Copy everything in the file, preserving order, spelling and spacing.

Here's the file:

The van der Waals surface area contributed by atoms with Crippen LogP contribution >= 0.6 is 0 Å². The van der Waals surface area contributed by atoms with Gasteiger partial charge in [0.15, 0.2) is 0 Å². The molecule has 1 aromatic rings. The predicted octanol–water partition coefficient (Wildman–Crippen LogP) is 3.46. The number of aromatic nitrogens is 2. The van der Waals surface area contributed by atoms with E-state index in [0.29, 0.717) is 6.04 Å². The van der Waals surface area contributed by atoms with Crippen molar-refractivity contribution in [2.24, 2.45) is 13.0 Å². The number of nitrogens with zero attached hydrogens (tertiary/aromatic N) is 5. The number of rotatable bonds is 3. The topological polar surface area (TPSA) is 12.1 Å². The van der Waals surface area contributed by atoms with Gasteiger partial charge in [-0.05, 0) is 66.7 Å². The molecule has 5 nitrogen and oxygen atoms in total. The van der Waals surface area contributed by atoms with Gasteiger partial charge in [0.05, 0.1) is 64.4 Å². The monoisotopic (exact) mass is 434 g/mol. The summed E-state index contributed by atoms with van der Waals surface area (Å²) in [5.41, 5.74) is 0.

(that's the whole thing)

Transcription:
The van der Waals surface area contributed by atoms with Crippen LogP contribution >= 0.6 is 0 Å². The van der Waals surface area contributed by atoms with Gasteiger partial charge in [0.15, 0.2) is 0 Å². The molecule has 1 aromatic rings. The predicted octanol–water partition coefficient (Wildman–Crippen LogP) is 3.46. The number of aromatic nitrogens is 2. The van der Waals surface area contributed by atoms with E-state index in [0.29, 0.717) is 6.04 Å². The van der Waals surface area contributed by atoms with Crippen molar-refractivity contribution in [2.24, 2.45) is 13.0 Å². The number of nitrogens with zero attached hydrogens (tertiary/aromatic N) is 5. The number of rotatable bonds is 3. The topological polar surface area (TPSA) is 12.1 Å². The van der Waals surface area contributed by atoms with Gasteiger partial charge in [-0.05, 0) is 66.7 Å². The molecule has 5 nitrogen and oxygen atoms in total. The van der Waals surface area contributed by atoms with Gasteiger partial charge in [0.05, 0.1) is 64.4 Å². The monoisotopic (exact) mass is 434 g/mol. The summed E-state index contributed by atoms with van der Waals surface area (Å²) in [5.41, 5.74) is 0.